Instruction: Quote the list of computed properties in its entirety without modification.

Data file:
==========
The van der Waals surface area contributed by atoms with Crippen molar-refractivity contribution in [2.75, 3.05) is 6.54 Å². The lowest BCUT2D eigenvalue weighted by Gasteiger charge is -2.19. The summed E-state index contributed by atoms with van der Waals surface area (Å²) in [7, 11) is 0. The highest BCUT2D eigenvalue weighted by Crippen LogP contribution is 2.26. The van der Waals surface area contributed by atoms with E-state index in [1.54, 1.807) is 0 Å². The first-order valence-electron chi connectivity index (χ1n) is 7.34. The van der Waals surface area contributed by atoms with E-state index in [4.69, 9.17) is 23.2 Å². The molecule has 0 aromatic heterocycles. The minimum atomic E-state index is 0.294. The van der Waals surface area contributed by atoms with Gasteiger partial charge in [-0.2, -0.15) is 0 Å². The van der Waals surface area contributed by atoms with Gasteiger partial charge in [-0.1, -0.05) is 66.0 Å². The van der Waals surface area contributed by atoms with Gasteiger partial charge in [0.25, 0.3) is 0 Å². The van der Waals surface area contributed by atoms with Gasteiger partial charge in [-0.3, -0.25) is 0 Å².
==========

The van der Waals surface area contributed by atoms with Crippen molar-refractivity contribution in [2.75, 3.05) is 6.54 Å². The lowest BCUT2D eigenvalue weighted by Gasteiger charge is -2.19. The summed E-state index contributed by atoms with van der Waals surface area (Å²) in [7, 11) is 0. The highest BCUT2D eigenvalue weighted by Crippen LogP contribution is 2.26. The van der Waals surface area contributed by atoms with E-state index in [1.54, 1.807) is 0 Å². The first-order valence-electron chi connectivity index (χ1n) is 7.34. The van der Waals surface area contributed by atoms with E-state index in [4.69, 9.17) is 23.2 Å². The molecule has 0 aromatic heterocycles. The minimum atomic E-state index is 0.294. The van der Waals surface area contributed by atoms with Gasteiger partial charge in [-0.2, -0.15) is 0 Å². The van der Waals surface area contributed by atoms with Gasteiger partial charge in [-0.1, -0.05) is 66.0 Å². The van der Waals surface area contributed by atoms with Gasteiger partial charge in [0.25, 0.3) is 0 Å². The van der Waals surface area contributed by atoms with Gasteiger partial charge in [-0.3, -0.25) is 0 Å².